Viral and antibody tests for SARS-CoV-2 serve different purposes, but the Atlantic reports the US Centers for Disease Control and Prevention and several US states have been combining results from the tests. This, it adds, may be giving an inaccurate picture of the ongoing COVID-19 pandemic.
Viral tests determine whether someone has a current SARS-CoV-2 infection, while antibody tests gauge whether someone has ever been infected, and bundling those results together makes the data difficult to interpret, the Atlantic writes. In particular, Ashish Jha from the Harvard T.H. Chan School of Public Health tells it that as antibody tests are performed on the general population, rather than just people suspected of having COVID-19, they have a lower percent positive rate than viral tests do, and combining the test results "will drive down your positive rate in a very dramatic way."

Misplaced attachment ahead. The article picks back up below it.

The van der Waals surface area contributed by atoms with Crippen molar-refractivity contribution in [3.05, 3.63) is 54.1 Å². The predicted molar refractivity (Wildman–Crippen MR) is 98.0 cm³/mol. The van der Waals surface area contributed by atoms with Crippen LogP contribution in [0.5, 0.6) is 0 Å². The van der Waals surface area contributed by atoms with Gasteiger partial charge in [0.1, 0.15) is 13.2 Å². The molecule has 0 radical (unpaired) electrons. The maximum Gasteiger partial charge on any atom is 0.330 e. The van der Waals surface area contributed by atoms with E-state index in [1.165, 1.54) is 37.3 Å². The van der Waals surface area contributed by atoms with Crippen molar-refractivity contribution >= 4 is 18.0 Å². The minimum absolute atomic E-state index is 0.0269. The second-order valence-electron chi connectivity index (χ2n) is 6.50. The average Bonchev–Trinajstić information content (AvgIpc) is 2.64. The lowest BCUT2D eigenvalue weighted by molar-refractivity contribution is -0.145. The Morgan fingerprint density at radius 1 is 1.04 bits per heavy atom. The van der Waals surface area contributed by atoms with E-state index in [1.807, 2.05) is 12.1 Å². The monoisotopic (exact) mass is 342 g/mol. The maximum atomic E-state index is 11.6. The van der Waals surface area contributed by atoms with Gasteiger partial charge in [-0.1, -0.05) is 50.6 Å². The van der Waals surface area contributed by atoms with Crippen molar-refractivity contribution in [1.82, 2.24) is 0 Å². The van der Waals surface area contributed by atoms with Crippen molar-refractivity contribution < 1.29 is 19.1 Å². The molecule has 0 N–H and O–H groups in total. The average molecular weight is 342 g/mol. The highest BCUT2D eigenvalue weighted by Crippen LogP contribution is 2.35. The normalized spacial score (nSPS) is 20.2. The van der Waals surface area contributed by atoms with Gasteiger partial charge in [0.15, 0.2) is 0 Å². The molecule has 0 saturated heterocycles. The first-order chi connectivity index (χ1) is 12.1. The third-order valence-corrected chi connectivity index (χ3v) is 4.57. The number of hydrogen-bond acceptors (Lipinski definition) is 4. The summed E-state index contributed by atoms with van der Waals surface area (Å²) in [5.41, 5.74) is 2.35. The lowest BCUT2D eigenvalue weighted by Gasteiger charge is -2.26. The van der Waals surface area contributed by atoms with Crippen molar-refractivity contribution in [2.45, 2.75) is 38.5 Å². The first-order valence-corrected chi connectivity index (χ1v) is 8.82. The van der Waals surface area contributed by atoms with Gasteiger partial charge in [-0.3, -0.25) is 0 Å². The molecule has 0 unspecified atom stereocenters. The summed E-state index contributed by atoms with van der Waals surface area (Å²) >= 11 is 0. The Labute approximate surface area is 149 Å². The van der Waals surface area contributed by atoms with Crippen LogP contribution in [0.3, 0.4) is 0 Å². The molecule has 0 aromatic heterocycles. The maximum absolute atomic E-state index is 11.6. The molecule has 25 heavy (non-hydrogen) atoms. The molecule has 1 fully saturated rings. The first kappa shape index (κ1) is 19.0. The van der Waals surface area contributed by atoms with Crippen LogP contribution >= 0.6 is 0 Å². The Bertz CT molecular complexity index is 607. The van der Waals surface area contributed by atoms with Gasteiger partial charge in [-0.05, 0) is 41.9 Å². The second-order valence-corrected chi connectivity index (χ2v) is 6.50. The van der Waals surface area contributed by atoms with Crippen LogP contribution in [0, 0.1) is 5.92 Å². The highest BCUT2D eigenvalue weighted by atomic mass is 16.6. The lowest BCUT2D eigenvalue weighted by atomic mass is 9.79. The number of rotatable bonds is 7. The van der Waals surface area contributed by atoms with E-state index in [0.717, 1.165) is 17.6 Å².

A CDC spokesperson tells the Atlantic the agency hopes to separate the two data types in the coming weeks.
The Atlantic notes that it's not only the CDC that has mixed this data, but also states like Pennsylvania, Texas, and Georgia, among others. Some states have moved to also fix the issue.
"These results damage the public's ability to understand what is happening in any one state," the Atlantic writes. "On a national scale, they call the strength of America's response to the coronavirus into question."